You may have seen the media expressing its outrage at the fact that employees who were settling disputes and getting paid settlements from their employers were being required to sign ”non-disclosure agreements”. The impression given by the media was that there was something underhand in this, and that these “NDAs” were being used to silence victims of sexual harassment.
I have been drafting Settlement Agreements (or Compromise Agreements) on behalf of employers, and advising employees on the terms and effect of them, since they were first introduced in 1992. I honestly cannot recall ever seeing a Settlement Agreement without a provision requiring the parties to keep the terms of the settlement confidential. The same applies to virtually every settlement of an employment dispute through the services of ACAS. So are these so called non-disclosure provisions necessary or desirable?
The disadvantage, at least from an employee’s perspective, is that the confidentiality provision will prevent them publicising inappropriate behaviour by employers or colleagues. That said, often the allegations against the employer or a colleague are just that – they have never been tested in any court or Tribunal, and whilst some are undoubtedly genuine, some may well not be.
MPs are now looking into the use of what they are describing as NDAs, with the Women and Equalities committee holding an enquiry into the use of NDAs in settling employment disputes. The committee has been told that their use is very widespread – something any employment lawyer had known for years! The committee has invited representations from interested parties so that they can make a recommendation as to the use of such clauses going forward.
Clearly, the use of non-disclosure or confidentiality clauses can cover up a multitude of sins, but of course the employee does not have to sign the Settlement Agreement. Obviously the reason employees sign Settlement Agreements is that they receive an additional payment from the employer, and if employers were not able to require that the fact and terms of the Settlement Agreement remain confidential, then it is likely that employers would be far more reluctant to offer settlements to departing employees. The impact of this would be significant. First, employers would be likely to offer far fewer Settlement Agreements which would of course mean that thousands of employees would lose out. Second, the number of disputes which would escalate to be resolved in the Employment Tribunals would increase substantially, and the Tribunal system is already creaking with the pressure of its workload which has increased massively since fees were abolished in 2016.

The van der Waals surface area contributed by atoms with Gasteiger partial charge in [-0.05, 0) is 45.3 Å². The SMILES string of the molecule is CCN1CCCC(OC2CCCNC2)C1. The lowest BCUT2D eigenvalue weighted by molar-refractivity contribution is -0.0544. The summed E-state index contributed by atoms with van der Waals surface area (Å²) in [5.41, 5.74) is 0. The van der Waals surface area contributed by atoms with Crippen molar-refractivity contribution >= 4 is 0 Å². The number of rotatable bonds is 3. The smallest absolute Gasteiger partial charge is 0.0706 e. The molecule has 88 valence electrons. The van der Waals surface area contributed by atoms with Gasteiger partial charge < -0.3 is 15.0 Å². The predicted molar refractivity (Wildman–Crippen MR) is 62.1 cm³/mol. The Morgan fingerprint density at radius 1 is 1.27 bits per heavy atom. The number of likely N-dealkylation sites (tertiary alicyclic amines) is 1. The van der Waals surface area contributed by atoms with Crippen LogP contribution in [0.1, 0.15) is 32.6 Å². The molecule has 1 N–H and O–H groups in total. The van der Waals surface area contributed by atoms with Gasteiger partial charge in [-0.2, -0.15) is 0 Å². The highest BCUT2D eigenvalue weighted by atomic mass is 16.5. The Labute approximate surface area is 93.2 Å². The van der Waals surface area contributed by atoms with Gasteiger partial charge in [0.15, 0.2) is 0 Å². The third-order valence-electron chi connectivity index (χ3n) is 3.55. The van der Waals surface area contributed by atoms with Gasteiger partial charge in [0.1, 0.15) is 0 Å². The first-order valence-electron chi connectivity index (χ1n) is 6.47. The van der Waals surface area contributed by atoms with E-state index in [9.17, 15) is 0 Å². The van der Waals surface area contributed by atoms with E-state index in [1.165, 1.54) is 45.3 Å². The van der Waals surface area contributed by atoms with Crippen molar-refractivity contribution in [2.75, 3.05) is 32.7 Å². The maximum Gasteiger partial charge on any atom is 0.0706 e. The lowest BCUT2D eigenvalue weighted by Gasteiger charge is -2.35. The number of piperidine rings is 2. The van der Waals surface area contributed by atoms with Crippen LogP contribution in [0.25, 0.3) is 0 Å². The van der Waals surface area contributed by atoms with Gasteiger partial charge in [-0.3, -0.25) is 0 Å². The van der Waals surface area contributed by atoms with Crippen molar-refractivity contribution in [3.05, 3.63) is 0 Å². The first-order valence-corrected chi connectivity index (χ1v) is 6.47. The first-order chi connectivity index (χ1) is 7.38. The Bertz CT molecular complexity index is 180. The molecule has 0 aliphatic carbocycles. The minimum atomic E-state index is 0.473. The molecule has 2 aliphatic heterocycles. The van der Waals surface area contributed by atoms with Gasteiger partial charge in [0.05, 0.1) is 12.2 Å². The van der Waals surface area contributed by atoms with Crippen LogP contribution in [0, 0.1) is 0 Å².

So, are confidentiality provisions necessary in Settlement Agreements? In theory, no – it is perfectly possible to settle disputes without requiring confidentiality. In practice, for most employers, yes. The majority of employers, and indeed employees, do not want details of their employment disputes or any settlement agreed between them being in the public domain. Is there a halfway house? I suspect it would be difficult to find a solution which would be acceptable to most employers, so it will be interesting to see what conclusions the Women and Equalities committee reaches.
If you would like to talk through a situation you are dealing with, or if you need advice on any aspect of employment law, please contact any member of the Pure Employment Law team (01243 836840 or firstname.lastname@example.org).